You begin to accept, even adore, these wooden aspects of the show as a litany of twists begin entering at whiplash pace.... [Lopez] and the rest of the show’s creative team make you care about what happens to Harlee while still making you feel like she’s in real danger.

    The Daily Beast Full Review
  • Hank Stuever

    Shades of Blue certainly isn’t shy about hauling out some of the tropiest tropes about cops who find themselves wearing a wire. Still, there’s something compelling and worth watching here--mainly Lopez’s enthusiastic and determined performance. Liotta also has a lot left to give.

    Washington Post Full Review
  • Neil Genzlinger

    It has the occasional police chase, shooting and so on, because even dirty cops have to enforce the law now and again. But it’s about gray-area choices, not about catching perps. Ms. Lopez and Mr. Liotta pair well, and the early episodes certainly have a pulse. The key will be how long the conceit holds up.

    The New York Times Full Review
  • Ben Travers

    Sometimes it slips into episodic trappings inherent in most cop shows, but it mostly sticks to the mission at hand as it slowly unravels its leading lady.

    Indiewire Full Review
  • Melissa Maerz

    The ensemble cast outshines the material, especially with Liotta, Drea de Matteo (The Sopranos), and Vincent Laresca (Graceland) playing Lopez’s buddies in blue.

    Entertainment Weekly Full Review
  • Alan Sepinwall

    Created by Adi Hasak, with the first two episodes directed by Barry Levinson (whose previous NBC cop show, "Homicide," helped inspire the likes of "The Wire" and "The Shield"), is competent but uninspired, and often more concerned with flattering its glamorous star than telling the best possible version of this story.

    Hitfix Full Review
  • Robert Rorke

    The scenes between Liotta and Lopez provide a two-fold tension, as you can see Harlee become unhinged and Lopez quiver in the company of a more talented performer.

    New York Post Full Review
  • Ken Tucker

    Throughout everything, Lopez gives a solid performance — perhaps the best dramatic work she’s done since her first-rate film, Out of Sight (1998). Liotta is excellent as well.... But Shades of Blue’s biggeset problem is this: beyond Lopez and Liotta, the rest of the cops are bland clichés (de Matteo’s marital-woes subplot is particularly trite), and as the series proceeds, Harlee’s efforts to keep her FBI-informant status a secret from her co-workers becomes very strained.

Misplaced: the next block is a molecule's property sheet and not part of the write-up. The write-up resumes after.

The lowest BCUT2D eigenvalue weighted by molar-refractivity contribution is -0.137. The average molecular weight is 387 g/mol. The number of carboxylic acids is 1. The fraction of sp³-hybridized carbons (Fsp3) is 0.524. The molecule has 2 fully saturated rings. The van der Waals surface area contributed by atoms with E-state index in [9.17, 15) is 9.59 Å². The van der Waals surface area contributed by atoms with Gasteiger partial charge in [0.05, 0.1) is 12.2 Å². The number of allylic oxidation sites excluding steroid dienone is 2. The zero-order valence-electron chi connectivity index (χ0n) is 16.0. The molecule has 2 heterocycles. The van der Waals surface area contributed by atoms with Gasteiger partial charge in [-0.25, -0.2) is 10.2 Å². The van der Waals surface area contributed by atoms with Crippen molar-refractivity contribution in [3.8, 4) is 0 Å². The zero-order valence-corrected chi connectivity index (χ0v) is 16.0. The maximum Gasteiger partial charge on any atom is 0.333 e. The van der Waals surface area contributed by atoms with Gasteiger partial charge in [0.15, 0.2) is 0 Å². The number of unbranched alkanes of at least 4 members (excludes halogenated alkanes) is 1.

Yahoo TV Full Review
  • Brian Lowry

    Shades of Blue is reasonably compelling by that measure [helping lure viewers into the program’s serialized plot], and clips along smartly enough (eight episodes were made available) that the show should inspire some return business if it can generate the requisite sampling. Nevertheless, it’s too bad Blue couldn’t bring at least a few new, more colorful hues to a crime drama that paints, ultimately, with a rather familiar palette.

    Variety Full Review
  • Ed Bark

    Just OK, even with the first two episodes directed by the still esteemed Barry Levinson (Rain Man, Diner). This is a series that tends too often tends to drag rather than pull viewers along.

    Uncle Barky Full Review
  • Molly Eichel

    Shades Of Blue doesn’t have the same balls that The Shield did by making the central figure a person who could do truly reprehensible things, yet still dare you to like him. But it’s not a slog to watch thanks to Lopez and Liotta.